• The changing paradigm – the world of the future

    Why should you take part in SIA workshops? Yet another opportunity for free knowledge, great insights and networking… But why should you do it now – you don’t have an exact business idea, maybe exams are coming up and what about your part-time job? Very simple, because the time is now – our world is CHANGING at an unprecedented pace!

    Existing order starts to crack under demands of young people like you for purpose, cooperation and social justice. People around the world are disillusioned from the conventional lifestyles and seeking alternative ways for discovering the existential purpose of what surrounds us – from the way economy serves us to the principles on which our cities are built. The last thirty years have been about the creation of the technical infrastructure that provides an interconnected world, which is now in place. Technology progress and innovation are breaking existing patterns, serving a world driven by communication and exchange of information. Let’s take a look at some of the developments that are gaining momentum globally and actively re-shaping the way we live:

    Collective Work – The future of work is without a doubt what of main mysteries in front of us. Everybody nowadays is talking about the ethics behind AI and its potential effects on the job markets. To what extent, however, will AI flourishing affect traditional professions and which sectors are going to be the most vulnerable is yet still hard to assess. Nevertheless, one thing is for sure – the landscape of work will be one of the fastest changing aspects of our life and we have to remain flexible and resilient. High specialization and individualism free space for diversification in skills and utilization of collectivity. The first results we are observing are a general flattening of organizational structures and strong focus on developing and implementing teamwork. Individuals become more and more disconnected from structures to become more connected between each other. Until 2020 50% of the US workforce will switch to freelancing and European trends although at a slower pace demonstrate similar development. Newspapers and magazines like Forbes, the Guardian, Medium are already changing their business model to so called “contributions” to cut on costs (rent, maintenance, etc.) and adapt to behavioral changes (travelling, freelancing, “working on three projects simultaneously” schedules). So it is just a matter of (short) time until a large part of industries switch entirely or at least integrate a “collective effort model” in their structures.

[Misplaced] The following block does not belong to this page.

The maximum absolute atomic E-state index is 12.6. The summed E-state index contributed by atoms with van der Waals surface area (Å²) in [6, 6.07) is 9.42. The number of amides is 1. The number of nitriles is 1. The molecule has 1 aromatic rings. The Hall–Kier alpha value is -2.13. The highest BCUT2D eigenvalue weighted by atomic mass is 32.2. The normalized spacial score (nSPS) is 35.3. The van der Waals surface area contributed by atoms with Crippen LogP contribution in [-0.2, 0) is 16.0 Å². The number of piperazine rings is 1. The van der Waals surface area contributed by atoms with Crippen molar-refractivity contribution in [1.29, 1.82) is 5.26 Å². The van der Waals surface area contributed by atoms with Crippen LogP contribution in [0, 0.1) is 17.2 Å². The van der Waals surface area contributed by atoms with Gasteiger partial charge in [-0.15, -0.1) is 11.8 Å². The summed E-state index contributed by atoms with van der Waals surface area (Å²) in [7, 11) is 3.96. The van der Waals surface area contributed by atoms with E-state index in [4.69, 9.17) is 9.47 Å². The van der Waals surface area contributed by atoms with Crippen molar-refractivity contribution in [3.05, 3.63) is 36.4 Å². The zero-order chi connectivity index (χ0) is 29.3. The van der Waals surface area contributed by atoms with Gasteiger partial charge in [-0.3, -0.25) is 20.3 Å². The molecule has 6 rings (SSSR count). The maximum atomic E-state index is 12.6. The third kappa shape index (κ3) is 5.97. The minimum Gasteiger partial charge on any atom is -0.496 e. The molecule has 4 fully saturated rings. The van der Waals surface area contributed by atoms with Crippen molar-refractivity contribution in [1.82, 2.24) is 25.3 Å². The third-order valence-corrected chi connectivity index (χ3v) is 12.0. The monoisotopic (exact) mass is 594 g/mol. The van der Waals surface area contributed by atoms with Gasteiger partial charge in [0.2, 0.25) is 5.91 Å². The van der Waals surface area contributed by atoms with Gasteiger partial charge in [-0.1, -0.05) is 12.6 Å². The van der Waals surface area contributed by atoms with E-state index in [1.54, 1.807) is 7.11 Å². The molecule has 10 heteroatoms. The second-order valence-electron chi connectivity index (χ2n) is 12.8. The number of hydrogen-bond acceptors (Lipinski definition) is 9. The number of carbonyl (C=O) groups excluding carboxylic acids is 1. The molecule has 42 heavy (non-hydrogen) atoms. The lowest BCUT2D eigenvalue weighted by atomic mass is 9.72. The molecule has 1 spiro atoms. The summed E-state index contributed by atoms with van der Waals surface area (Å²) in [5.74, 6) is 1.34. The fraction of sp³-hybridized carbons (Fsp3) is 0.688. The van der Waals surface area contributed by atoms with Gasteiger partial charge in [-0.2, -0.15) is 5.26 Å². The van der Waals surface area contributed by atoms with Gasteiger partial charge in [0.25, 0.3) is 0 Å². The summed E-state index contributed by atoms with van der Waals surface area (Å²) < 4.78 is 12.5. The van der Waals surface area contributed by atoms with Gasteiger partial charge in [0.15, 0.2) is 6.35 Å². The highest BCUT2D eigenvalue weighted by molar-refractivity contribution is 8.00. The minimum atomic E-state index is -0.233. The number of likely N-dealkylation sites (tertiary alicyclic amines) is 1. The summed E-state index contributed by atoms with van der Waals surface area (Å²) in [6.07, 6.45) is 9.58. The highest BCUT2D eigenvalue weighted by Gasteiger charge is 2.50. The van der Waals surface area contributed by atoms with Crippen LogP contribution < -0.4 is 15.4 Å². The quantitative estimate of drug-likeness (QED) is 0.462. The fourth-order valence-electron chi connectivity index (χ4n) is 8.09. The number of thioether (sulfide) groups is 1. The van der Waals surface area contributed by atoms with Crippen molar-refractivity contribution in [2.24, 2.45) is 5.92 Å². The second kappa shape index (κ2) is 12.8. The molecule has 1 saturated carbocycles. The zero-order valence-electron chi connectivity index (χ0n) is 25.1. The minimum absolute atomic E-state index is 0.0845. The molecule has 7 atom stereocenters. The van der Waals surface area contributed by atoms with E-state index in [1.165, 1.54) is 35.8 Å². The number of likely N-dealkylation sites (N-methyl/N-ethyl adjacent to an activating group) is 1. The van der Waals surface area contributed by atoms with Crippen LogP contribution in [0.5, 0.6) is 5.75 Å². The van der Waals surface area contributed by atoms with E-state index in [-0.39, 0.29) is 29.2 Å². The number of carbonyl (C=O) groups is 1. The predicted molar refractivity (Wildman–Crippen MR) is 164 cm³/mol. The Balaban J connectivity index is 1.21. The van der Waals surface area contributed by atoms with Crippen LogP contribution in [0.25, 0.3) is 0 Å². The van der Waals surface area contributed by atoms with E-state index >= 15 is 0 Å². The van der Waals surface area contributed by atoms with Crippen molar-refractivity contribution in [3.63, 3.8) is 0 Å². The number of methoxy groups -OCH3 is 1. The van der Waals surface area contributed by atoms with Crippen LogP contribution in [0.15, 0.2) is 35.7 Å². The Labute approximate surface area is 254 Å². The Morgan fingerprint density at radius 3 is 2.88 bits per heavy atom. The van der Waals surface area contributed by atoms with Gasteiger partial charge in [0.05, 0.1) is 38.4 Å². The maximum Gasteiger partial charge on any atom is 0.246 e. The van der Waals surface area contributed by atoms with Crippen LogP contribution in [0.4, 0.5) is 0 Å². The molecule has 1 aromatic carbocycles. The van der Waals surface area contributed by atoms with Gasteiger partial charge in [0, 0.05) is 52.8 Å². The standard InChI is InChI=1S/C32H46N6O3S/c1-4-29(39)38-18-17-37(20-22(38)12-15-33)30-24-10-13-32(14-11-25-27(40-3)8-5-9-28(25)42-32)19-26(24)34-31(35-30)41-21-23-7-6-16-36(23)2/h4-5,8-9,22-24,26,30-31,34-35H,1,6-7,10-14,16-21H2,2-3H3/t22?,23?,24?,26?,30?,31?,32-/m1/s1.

The landscape of work will be one of the fastest changing aspects of our life and we have to remain flexible and resilient.

    Education for You – The nature of education is also changing and reforms are needed more than ever. The rigid post-industrialist world of public education proves to be inappropriate to attract the attention of the digital young population and to prepare them for the jobs of the future. The World Economic Forum suggests that around 65%of the children entering primary school today will have jobs that have still not been invented and which their education will fail to prepare them for. What does this mean? First, it emphasizes the immense need to look beyond the typical production lines and strategically utilize the “Internet of Things” to prepare the coming workforce for the challenges ahead. It also points out the greater need of motivating life-long learning related to the rapidly changing work nature and substitution of the old-fashioned model of “one job until the rest of your life”. Education is no longer limited to knowledge but extended to skills acquisition (project-based learning) and innovative teaching models as adopted by Alternative University in Romania, Schule im Aufbruch (Austria) or La Scuola Open Source (Italy). What these have in common is the focus on freedom of choice and co-design learning experience to address students’ curiosity and individual needs. The predominantly 2D nature of education is addressed by the increasing penetration of massive online courses (MOOC) – a potentially disruptive innovation, making learning more accessible to all people. Moreover, higher education institutions are embracing data mining in order to gain better understanding of student performance and deliver “Education for you” that is tailored to meet the demand of the job markets while considering the students’ needs.